Even if management is able to successfully navigate the unpredictable and generate solid profits, it doesn’t necessarily mean the company’s stock will do well throughout that process. That’s because investor sentiment is what really drives stock price. Investors push prices up and down with each buy and sell order. And why investors decide to trade can be just as unpredictable as the business landscape, as evidenced by the constant ups and downs of the market.

But you also face risks by not investing in stocks. Inflation eats away at the value of your money, whether you keep it in an investment portfolio, savings account, or even stuffed under your mattress. And with the current inflation rate at 2.33 percent, as of February 2020, according to InflationData.com, money in a savings account, where it’s likely to be earning far less than 1 percent these days, simply can’t keep up. That means money in savings is actually losing purchasing power. Your best bet for beating inflation over the long run is investing in stocks.

Building a well-diversified stock portfolio

The good news is that while you can’t control the market, you can control your own investments and actions to mitigate potential risks. Diversification is your key to doing this, even within just the stock portion of your portfolio. For example, you should have a nice mix of small-company, midsize-company and large-company stocks, international and domestic stocks, growth and value stocks, and much, much more. In normal market cycles, some of those types of stocks should go up while others go down, which should protect your portfolio from overwhelming losses. (A fully diversified portfolio might also include other types of investments, such as bonds, real estate, commodities and other alternatives, as well as cash.)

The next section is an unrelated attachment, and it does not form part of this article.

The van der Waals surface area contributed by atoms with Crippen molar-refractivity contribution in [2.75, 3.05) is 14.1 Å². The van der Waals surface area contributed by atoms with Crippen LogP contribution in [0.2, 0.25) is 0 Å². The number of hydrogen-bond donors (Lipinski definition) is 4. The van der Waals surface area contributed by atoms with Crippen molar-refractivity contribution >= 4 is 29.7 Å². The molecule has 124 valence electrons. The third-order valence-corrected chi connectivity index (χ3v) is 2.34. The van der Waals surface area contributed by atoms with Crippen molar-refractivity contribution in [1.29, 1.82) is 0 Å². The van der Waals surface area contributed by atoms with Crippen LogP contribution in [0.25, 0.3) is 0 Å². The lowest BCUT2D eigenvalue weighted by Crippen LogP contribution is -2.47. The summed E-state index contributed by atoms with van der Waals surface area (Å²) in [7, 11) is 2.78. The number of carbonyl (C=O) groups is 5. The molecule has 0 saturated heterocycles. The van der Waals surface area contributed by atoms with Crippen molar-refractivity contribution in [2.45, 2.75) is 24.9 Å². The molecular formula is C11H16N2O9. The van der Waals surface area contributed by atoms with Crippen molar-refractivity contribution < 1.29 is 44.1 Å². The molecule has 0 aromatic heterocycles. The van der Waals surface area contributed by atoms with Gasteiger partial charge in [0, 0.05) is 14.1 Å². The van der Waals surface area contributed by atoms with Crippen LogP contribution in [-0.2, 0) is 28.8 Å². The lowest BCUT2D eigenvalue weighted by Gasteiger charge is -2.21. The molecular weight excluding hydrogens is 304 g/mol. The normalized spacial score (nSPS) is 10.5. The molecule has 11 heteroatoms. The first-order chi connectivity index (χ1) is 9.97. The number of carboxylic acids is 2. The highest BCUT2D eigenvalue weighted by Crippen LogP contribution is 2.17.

If investing in all those different kinds of stocks sounds like a lot of work, you’re not wrong. You’d need to do a ton of research and possibly pay a lot in trading costs and taxes to build and maintain a well-diversified portfolio using individual stocks. 

Luckily, there is a better way. Mutual funds and exchange-traded funds, or ETFs, allow you to invest in possibly hundreds of companies in one fell swoop. (Acorns portfolios include a mix of ETFs that give investors exposure to thousands of stocks and bonds.) Plus, funds—particularly ETFs and index funds—provide that broad diversification at relatively low costs. That helps make investing and achieving your financial goals as easy as possible.

The stock market can go down, as we’re witnessing now, so it’s important to factor that into your equation and make sure the money you’re investing has time to recover from any bumps. It has taken several months for the market to fully recover from some downturns. Still, throughout history, every market downturn has ended in an upturn and stocks have eventually gone on to new highs. 

Investing involves risk including loss of principal. This article contains the current opinions of the author, but not necessarily those of Acorns. Such opinions are subject to change without notice. This article has been distributed for educational purposes only and should not be considered as investment advice or a recommendation of any particular security, strategy or investment product. Information contained herein has been obtained from sources believed to be reliable, but not guaranteed.